Fredrik Reinfeldt was born in 1965. As a youth he acted on stage in comedy plays, was head of the pupils’ council in School and an active athlete. After the military service Fredrik Reinfeldt took a Degree of Master of Science at Stockholm University in 1990. In 1982 he had become a member of the Conservative Party’s Youth Organization and became its leader in 1992. The year after he released the book “Det sovande folket”/The Sleeping People” in which he criticized the well fare state and argued for a neo liberal society. “We don’t want to see a society where people starve, but otherwise no standard demands should be financed by taxes”, he wrote. After the Conservative-Liberal government’s loss of power in 1994 Fredrik Reinfeldt criticized Carl Bildt for being too dominant. Reinfeldt also wrote the book Nostalgitrippen/The Journey of Nostalgia where he criticized ten members of the Conservative Board. He was called to a meeting and scolded. After that he reduced his criticism. In 1999 Fredrik Reinfeldt was elected into Parliament’s Board of Trustees. Between 2001 and 2002 he was head of the judicial group in Parliament and deputy master in the financial group. In 2003 Fredrik Reinfeldt was elected new party leader. In the elections in September 2006 the Conservative Party gained power again in a coalition with The People’s Party, the Centre Party and the Christian Democrats. Reinfeldt now called his party “De Nya Moderaterna”/The New Conservatives”, but also the new labour party. During his time in power the present government has changeed the rights for working people, LAS, the law for employment protection, has had low priority just as the protection taxes. The Conservative party which is the dominant party in the government abolished the wealth tax and housing tax, which has benefitted middle and upper class. When the last financial crisis hit the world in the autumn of 2008 Sweden was the country in Europe that succeeded to deal with it in the best way and even if we have problems the situation is even worse in many other countries. This is also the situation now and in the last voters poll in February 2013 the Conservative party has 28% of the voter sympathies.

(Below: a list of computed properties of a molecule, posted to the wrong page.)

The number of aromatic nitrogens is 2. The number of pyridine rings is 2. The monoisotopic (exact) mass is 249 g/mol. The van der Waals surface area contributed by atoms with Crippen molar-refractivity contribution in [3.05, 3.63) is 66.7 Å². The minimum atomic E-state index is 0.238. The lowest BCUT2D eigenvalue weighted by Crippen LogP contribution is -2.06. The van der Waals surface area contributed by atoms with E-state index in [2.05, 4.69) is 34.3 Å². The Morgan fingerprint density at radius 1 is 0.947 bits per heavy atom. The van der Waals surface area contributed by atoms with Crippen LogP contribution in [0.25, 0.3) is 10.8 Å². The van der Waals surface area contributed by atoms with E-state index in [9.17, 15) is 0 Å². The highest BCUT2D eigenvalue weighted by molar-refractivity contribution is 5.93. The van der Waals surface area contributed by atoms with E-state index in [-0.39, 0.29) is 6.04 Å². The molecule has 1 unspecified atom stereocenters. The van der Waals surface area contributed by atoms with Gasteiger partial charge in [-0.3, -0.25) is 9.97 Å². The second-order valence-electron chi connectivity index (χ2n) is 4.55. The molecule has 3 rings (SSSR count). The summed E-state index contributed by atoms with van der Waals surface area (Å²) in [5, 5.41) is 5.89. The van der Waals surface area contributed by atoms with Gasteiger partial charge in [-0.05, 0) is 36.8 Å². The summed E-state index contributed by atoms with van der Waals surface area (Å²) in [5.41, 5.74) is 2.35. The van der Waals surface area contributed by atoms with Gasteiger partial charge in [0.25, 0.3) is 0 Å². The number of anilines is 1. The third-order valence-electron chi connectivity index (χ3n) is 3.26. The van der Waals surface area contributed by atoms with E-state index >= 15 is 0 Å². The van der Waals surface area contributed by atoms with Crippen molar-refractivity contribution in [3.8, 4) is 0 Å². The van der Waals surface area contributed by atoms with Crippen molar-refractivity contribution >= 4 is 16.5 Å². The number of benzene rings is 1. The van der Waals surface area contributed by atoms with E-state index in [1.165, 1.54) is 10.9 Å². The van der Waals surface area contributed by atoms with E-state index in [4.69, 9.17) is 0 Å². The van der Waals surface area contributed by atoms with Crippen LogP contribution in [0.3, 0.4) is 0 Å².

Luciano Astudillo was born in Santiago, Chile in 1972. He grew up in the suburb Holma here in Malmoe. At the age of 16 Luciano Astudillo became a member of the Social Democratic Youth Organization, SSU. He became the leader of SSU Malmoe in 1994 and presided there for two years. In 1995 Luciano Astudillo was elected in the Party Board responsible for equality and integration issues. In 1999 he was a candidate for the post as Head of the local Party Group but lost. The post was given to Mikael Damberg. 1998- 2002 Luciano Astudillo was Member of the Municipality Rule and political secretary for the Social Democrats. Malmoe Municipality is dominated by the Social Democrats and the party has a long history in this city since it was here the Swedish movement was born in the 1880’s and 1890’s. Between 2002 and 2006 Luciano Astudillo was a substitute in Parliament for the Social Democrat Prime Minister of that time Göran Persson. Between 2006 and 2010 Luciano Astudillo was a Member of Parliament, but lost his place that year. Today he has a company of his own and is still active as politician. He also proudly gives financial support to the anti-racist organization Expo. I have only met Luciano Astudillo a few times. I can’t say that I know him, but I have noticed his dedication and his wonderful fervor for important issues. I also remember his speech on the Möllevång Square in August 2012 during “the kippa walk” in defence of Malmoe’s Jewish Congregation and against all forms of xenofobia. It was a brilliant speech and I was very moved my it. Luciano Astudillo is a man and a politician worthy of respect and admiration. That’s why I chose to write about him.

Gustav Fridolin was born in Önnestad here in Scania/Skåne in 1983. At the age of 11 Gustav Fridolin became a member of the Environment Party the Green after having listened to Birger Schlaug talking on TV about the cut-downs in school. One year later Gustav Fridolin made his debut with a speech during a party congress in Alingsås, outside Sweden’s second largest city Gothenburg/Göteborg. At the age of 19 Fridolin became the youngest Member of Parliament in Swedish Parliamentary history. That was in 2002. Fridolin is also a journalist and school teacher. On New Year’s Eve 2003 he was arrested by Israeli military in the village of Budrus on the West Bank during a study trip, but he was soon released. In 2004 Fridolin was in the constitutionary committee that investigated the acts of the then Social Democratic government in the aftermath of the tsunami disaster. In 2006 Gustav Fridolin was launched as a minister candidate for a potential red-green government. When Fridolin lost his place in Parliament in 2006 he refused to accept the guaranteed pension that is common for MP’s who leave. Between 2006 and 2009 he was working for TV4 and “Kalla fakta” /Cold facts as a reporter and made several interesting reports. In 2008 he was nominated for “This year’s environment journalist”. He has also written three books. The latest one from 2011 called “Maskiner och Människor: en skrift om arbete och framtidstro”/Machine and Man: a text about work and belief in the future. That book was noticed and appreciated also by Conservative debaters, also the so called Almedalsveckan/the week in Alemdalen on the island of Gotland in the Baltic Sea. In 2011 Gustav Fridolin was elected as one of two spokes persons for the Environment Party the Green together with his female counterpart Åsa Romson. It’s in this position he is now. In the latest voters poll from February 2013 his party has reached over 11% of the voter sympathies and is now Sweden’s third largest. I must say that I with my ideology rather see the Environment Party as third largest than the Swedish Democrats. I hope that Fridolin and Romson will gain even more.

Anders Moberg, February the 24th 2013